When consumer spending and business activity slowed as a result of the coronavirus pandemic, Nigeria’s government, like others across the world, deployed policies to provide a more stable economic environment.
They hiked spending and provided tax relief to boost economic output (fiscal policy). In Nigeria's case, the government is offering a 50% tax refund to companies that do not retrench staff until the end of the year. The monetary authorities also increased available loans and reduced the cost of borrowing to make funds easier for individuals and businesses to access (monetary policy). And as always there were moves made on the exchange rate as well (exchange rate and balance of payments policy).
The overall aim is to ensure that on a macro level, economic output is eventually restored to the pre-pandemic level. On a micro level, the goal is to protect individuals and businesses from the effect of the pandemic.
Given the importance of the task at hand, it becomes imperative to question the adequacy of our economic responses in achieving its objectives.
Contextualising Nigeria’s fiscal policies
At the end of June, the Federal Government (FG) had approved a ₦2.3 trillion stimulus plan to boost significant sectors of the economy. There is a 12-month timeline for its implementation.
The scheme includes many key infrastructure projects and is a step in the right direction. It provides support to the three groups that bear most of the brunt from the crisis - healthcare industry, small and medium-scale businesses (SMEs), and the vulnerable. But, the size of the stimulus package pales in comparison to countries of similar size.
While Nigeria’s stimulus package is 1.6% of its GDP, Morocco, Namibia, and Senegal have deployed packages valued at 2.7%, 4.3%, and 7% of their GDP respectively.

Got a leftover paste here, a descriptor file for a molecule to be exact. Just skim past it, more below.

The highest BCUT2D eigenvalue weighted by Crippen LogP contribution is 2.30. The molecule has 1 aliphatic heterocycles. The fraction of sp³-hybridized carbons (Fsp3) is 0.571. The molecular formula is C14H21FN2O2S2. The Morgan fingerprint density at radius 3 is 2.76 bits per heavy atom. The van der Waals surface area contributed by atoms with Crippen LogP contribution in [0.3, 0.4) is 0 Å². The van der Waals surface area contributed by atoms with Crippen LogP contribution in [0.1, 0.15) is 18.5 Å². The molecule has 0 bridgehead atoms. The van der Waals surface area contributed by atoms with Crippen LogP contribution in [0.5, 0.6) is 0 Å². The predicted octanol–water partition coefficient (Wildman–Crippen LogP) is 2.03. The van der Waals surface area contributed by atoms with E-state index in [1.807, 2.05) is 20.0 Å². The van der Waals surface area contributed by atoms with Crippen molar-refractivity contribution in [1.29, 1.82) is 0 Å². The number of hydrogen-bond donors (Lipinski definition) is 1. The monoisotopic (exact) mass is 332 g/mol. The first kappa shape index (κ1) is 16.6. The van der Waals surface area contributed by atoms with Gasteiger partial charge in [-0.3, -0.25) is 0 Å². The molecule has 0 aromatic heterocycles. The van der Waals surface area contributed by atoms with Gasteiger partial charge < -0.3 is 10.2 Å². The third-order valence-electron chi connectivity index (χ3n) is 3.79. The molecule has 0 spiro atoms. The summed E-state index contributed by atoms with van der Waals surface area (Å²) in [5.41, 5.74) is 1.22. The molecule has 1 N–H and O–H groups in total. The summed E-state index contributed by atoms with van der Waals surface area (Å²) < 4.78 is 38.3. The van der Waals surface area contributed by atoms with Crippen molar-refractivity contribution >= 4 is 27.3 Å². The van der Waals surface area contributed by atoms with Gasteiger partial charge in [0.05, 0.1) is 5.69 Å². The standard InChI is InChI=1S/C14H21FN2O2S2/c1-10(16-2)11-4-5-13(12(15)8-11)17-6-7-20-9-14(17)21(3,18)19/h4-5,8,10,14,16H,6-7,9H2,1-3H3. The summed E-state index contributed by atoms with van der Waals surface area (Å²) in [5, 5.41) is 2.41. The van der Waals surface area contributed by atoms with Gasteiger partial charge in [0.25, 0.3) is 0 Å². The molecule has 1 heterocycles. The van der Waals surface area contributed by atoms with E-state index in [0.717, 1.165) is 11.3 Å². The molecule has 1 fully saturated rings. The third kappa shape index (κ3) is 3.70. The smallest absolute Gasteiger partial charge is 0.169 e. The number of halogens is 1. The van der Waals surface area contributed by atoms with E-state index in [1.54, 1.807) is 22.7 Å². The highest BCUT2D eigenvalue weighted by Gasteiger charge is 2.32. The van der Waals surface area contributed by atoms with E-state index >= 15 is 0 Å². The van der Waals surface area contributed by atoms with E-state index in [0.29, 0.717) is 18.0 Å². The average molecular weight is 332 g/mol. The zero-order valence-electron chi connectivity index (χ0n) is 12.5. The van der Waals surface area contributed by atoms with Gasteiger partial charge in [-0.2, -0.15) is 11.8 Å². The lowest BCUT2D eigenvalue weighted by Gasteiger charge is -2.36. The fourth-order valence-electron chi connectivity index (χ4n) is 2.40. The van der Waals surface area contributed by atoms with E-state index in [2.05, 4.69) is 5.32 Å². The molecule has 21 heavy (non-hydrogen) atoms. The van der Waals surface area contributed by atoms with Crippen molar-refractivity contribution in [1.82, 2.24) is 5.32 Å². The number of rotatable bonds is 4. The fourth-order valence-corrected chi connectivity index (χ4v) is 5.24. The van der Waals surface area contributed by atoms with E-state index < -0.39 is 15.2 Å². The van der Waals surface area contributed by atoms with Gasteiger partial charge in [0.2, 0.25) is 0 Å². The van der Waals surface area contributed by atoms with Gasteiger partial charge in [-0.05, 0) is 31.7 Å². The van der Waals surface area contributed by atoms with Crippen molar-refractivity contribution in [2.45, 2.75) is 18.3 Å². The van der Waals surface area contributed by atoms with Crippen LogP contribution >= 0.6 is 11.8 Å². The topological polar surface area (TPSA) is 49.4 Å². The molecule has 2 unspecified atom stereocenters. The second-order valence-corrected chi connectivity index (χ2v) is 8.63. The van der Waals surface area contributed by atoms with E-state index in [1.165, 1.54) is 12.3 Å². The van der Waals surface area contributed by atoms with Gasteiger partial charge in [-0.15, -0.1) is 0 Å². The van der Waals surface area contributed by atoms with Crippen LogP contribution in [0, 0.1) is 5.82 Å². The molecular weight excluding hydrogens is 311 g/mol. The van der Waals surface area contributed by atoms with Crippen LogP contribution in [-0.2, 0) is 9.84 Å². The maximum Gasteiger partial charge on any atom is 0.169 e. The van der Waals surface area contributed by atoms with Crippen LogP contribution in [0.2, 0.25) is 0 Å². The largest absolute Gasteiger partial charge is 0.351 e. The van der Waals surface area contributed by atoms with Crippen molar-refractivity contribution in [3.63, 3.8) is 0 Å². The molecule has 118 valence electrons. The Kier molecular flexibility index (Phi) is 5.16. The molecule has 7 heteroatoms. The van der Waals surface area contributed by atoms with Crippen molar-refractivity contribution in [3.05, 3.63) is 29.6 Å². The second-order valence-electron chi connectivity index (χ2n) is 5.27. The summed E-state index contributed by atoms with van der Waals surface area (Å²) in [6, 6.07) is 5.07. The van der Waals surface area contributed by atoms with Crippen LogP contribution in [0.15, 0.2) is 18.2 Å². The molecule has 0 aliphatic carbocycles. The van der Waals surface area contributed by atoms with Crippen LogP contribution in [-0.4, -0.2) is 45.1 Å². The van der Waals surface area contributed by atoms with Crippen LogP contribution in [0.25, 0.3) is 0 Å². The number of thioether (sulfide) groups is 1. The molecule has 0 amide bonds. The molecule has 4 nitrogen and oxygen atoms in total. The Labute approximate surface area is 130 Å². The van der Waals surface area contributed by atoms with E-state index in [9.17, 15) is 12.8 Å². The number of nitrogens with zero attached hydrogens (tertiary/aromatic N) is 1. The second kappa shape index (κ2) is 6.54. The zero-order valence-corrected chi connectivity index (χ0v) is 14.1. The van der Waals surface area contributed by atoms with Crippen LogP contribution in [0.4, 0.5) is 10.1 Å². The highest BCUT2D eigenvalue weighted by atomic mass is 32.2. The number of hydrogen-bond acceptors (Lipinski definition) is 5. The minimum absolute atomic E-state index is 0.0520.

There is room for the government to do more.
For instance, the ₦20,000 ($52) provided to families registered in the National Social Register of poor and vulnerable households would go to only 11 million Nigerians. This is a sharp contrast to the 84.7 million Nigerians living below the poverty line.
Most people in the country have taken a hit. With two-thirds of Nigerians experiencing a drop in their income, there has been a sharp decline in the demand for non-essential commodities. This implies that many businesses - particularly SMEs - not producing “essential” commodities may close shop before December. At this point, even the government's 50% tax relief plan becomes pointless.
The federal government says the ₦2.3 trillion stimulus would result in an economic decline of 0.59%. But this position is overly optimistic considering the current recession projections of -5.4% by the IMF. However, since the low oil price has significantly depleted the country’s revenue source, producing a bigger stimulus through more debt is a tough choice.
Probing Nigeria’s monetary policy response to Covid-19
On monetary policy, the CBN has cut down the interest rate at which it lends to commercial banks from 13.5% to 12.5%. The apex bank extended the payment of its intervention loans by one year and reduced the interest rate on these loans from 9% to 5%.